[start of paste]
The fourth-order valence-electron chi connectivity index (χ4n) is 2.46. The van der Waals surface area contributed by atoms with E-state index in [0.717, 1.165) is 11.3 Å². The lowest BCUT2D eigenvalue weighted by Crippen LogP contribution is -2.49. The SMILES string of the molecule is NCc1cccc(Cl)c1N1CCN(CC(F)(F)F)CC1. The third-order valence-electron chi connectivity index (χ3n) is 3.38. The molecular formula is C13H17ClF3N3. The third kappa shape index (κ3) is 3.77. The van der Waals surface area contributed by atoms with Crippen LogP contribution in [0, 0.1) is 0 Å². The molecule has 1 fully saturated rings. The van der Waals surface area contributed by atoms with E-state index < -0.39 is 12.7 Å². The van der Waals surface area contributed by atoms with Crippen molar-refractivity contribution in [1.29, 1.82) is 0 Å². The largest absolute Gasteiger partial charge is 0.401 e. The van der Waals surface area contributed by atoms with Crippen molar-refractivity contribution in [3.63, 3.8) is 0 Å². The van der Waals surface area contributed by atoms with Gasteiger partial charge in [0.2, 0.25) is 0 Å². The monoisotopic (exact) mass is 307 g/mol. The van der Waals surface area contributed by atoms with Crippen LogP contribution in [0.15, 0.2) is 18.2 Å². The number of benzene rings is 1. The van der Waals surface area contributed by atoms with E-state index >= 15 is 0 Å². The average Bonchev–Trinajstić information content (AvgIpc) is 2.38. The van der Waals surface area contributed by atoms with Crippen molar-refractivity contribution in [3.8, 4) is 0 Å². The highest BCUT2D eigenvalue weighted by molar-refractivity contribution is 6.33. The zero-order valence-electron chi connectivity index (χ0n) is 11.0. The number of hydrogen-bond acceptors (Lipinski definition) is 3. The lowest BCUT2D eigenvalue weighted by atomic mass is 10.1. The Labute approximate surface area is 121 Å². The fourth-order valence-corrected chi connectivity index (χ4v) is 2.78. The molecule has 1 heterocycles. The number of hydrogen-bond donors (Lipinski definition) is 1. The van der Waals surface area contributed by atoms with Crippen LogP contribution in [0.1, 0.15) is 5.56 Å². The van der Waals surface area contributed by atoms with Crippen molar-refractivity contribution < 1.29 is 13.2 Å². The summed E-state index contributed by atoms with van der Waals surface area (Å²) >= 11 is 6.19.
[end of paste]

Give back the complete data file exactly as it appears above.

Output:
The fourth-order valence-electron chi connectivity index (χ4n) is 2.46. The van der Waals surface area contributed by atoms with E-state index in [0.717, 1.165) is 11.3 Å². The lowest BCUT2D eigenvalue weighted by Crippen LogP contribution is -2.49. The SMILES string of the molecule is NCc1cccc(Cl)c1N1CCN(CC(F)(F)F)CC1. The third-order valence-electron chi connectivity index (χ3n) is 3.38. The molecular formula is C13H17ClF3N3. The third kappa shape index (κ3) is 3.77. The van der Waals surface area contributed by atoms with Crippen LogP contribution in [0, 0.1) is 0 Å². The molecule has 1 fully saturated rings. The van der Waals surface area contributed by atoms with E-state index < -0.39 is 12.7 Å². The van der Waals surface area contributed by atoms with Crippen molar-refractivity contribution in [1.29, 1.82) is 0 Å². The largest absolute Gasteiger partial charge is 0.401 e. The van der Waals surface area contributed by atoms with Crippen molar-refractivity contribution in [3.63, 3.8) is 0 Å². The van der Waals surface area contributed by atoms with Gasteiger partial charge in [0.2, 0.25) is 0 Å². The monoisotopic (exact) mass is 307 g/mol. The van der Waals surface area contributed by atoms with Crippen LogP contribution in [0.15, 0.2) is 18.2 Å². The number of benzene rings is 1. The van der Waals surface area contributed by atoms with E-state index >= 15 is 0 Å². The average Bonchev–Trinajstić information content (AvgIpc) is 2.38. The van der Waals surface area contributed by atoms with Crippen molar-refractivity contribution in [3.8, 4) is 0 Å². The highest BCUT2D eigenvalue weighted by molar-refractivity contribution is 6.33. The zero-order valence-electron chi connectivity index (χ0n) is 11.0. The number of hydrogen-bond acceptors (Lipinski definition) is 3. The lowest BCUT2D eigenvalue weighted by atomic mass is 10.1. The Labute approximate surface area is 121 Å². The fourth-order valence-corrected chi connectivity index (χ4v) is 2.78. The molecule has 1 heterocycles. The number of hydrogen-bond donors (Lipinski definition) is 1. The van der Waals surface area contributed by atoms with Crippen LogP contribution in [0.1, 0.15) is 5.56 Å². The van der Waals surface area contributed by atoms with Crippen molar-refractivity contribution < 1.29 is 13.2 Å². The summed E-state index contributed by atoms with van der Waals surface area (Å²) >= 11 is 6.19.